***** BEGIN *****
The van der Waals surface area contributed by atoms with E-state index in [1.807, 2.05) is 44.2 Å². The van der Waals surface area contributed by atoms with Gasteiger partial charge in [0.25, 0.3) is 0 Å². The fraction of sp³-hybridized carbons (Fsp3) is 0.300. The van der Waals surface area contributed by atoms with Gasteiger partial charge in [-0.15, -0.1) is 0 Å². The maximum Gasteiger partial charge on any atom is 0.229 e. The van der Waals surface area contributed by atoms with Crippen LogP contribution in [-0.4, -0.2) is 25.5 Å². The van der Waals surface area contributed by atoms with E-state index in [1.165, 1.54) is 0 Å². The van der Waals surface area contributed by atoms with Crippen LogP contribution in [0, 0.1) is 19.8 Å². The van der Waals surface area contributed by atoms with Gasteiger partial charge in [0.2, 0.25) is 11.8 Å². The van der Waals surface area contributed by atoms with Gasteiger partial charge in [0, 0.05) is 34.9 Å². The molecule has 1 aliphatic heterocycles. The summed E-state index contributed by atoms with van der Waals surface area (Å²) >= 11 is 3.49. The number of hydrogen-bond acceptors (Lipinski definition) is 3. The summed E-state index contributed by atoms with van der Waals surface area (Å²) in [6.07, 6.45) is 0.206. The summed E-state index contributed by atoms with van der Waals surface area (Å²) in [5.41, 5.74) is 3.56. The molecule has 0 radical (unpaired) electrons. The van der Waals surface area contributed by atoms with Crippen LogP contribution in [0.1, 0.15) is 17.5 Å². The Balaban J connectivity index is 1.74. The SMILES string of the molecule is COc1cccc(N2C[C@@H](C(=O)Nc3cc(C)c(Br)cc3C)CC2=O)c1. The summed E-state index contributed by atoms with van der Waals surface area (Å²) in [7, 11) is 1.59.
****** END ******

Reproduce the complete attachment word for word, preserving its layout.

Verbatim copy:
The van der Waals surface area contributed by atoms with E-state index in [1.807, 2.05) is 44.2 Å². The van der Waals surface area contributed by atoms with Gasteiger partial charge in [0.25, 0.3) is 0 Å². The fraction of sp³-hybridized carbons (Fsp3) is 0.300. The van der Waals surface area contributed by atoms with Gasteiger partial charge in [-0.15, -0.1) is 0 Å². The maximum Gasteiger partial charge on any atom is 0.229 e. The van der Waals surface area contributed by atoms with Crippen LogP contribution in [-0.4, -0.2) is 25.5 Å². The van der Waals surface area contributed by atoms with E-state index in [1.165, 1.54) is 0 Å². The van der Waals surface area contributed by atoms with Crippen LogP contribution in [0, 0.1) is 19.8 Å². The van der Waals surface area contributed by atoms with Gasteiger partial charge in [0.2, 0.25) is 11.8 Å². The van der Waals surface area contributed by atoms with Gasteiger partial charge in [0, 0.05) is 34.9 Å². The molecule has 1 aliphatic heterocycles. The summed E-state index contributed by atoms with van der Waals surface area (Å²) >= 11 is 3.49. The number of hydrogen-bond acceptors (Lipinski definition) is 3. The summed E-state index contributed by atoms with van der Waals surface area (Å²) in [6.07, 6.45) is 0.206. The summed E-state index contributed by atoms with van der Waals surface area (Å²) in [5.41, 5.74) is 3.56. The molecule has 0 radical (unpaired) electrons. The van der Waals surface area contributed by atoms with Crippen LogP contribution in [0.1, 0.15) is 17.5 Å². The Balaban J connectivity index is 1.74. The SMILES string of the molecule is COc1cccc(N2C[C@@H](C(=O)Nc3cc(C)c(Br)cc3C)CC2=O)c1. The summed E-state index contributed by atoms with van der Waals surface area (Å²) in [7, 11) is 1.59.